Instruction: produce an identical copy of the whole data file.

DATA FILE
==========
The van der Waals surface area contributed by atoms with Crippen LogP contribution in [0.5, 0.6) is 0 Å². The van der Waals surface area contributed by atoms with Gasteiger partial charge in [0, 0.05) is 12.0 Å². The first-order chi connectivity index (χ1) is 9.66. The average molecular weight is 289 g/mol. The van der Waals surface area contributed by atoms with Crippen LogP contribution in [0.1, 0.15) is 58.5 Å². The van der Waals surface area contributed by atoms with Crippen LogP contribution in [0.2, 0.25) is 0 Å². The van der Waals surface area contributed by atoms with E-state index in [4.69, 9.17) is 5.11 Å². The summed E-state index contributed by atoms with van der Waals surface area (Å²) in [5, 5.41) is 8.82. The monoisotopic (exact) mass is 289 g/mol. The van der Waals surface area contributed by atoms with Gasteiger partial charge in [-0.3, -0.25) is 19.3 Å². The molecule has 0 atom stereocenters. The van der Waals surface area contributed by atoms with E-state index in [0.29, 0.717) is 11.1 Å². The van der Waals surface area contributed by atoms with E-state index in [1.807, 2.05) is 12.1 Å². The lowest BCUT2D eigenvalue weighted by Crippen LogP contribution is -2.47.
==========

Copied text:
The van der Waals surface area contributed by atoms with Crippen LogP contribution in [0.5, 0.6) is 0 Å². The van der Waals surface area contributed by atoms with Gasteiger partial charge in [0, 0.05) is 12.0 Å². The first-order chi connectivity index (χ1) is 9.66. The average molecular weight is 289 g/mol. The van der Waals surface area contributed by atoms with Crippen LogP contribution in [0.1, 0.15) is 58.5 Å². The van der Waals surface area contributed by atoms with Crippen LogP contribution in [0.2, 0.25) is 0 Å². The van der Waals surface area contributed by atoms with E-state index in [4.69, 9.17) is 5.11 Å². The summed E-state index contributed by atoms with van der Waals surface area (Å²) in [5, 5.41) is 8.82. The monoisotopic (exact) mass is 289 g/mol. The van der Waals surface area contributed by atoms with Gasteiger partial charge in [-0.3, -0.25) is 19.3 Å². The molecule has 0 atom stereocenters. The van der Waals surface area contributed by atoms with E-state index in [0.29, 0.717) is 11.1 Å². The van der Waals surface area contributed by atoms with E-state index in [1.807, 2.05) is 12.1 Å². The lowest BCUT2D eigenvalue weighted by Crippen LogP contribution is -2.47.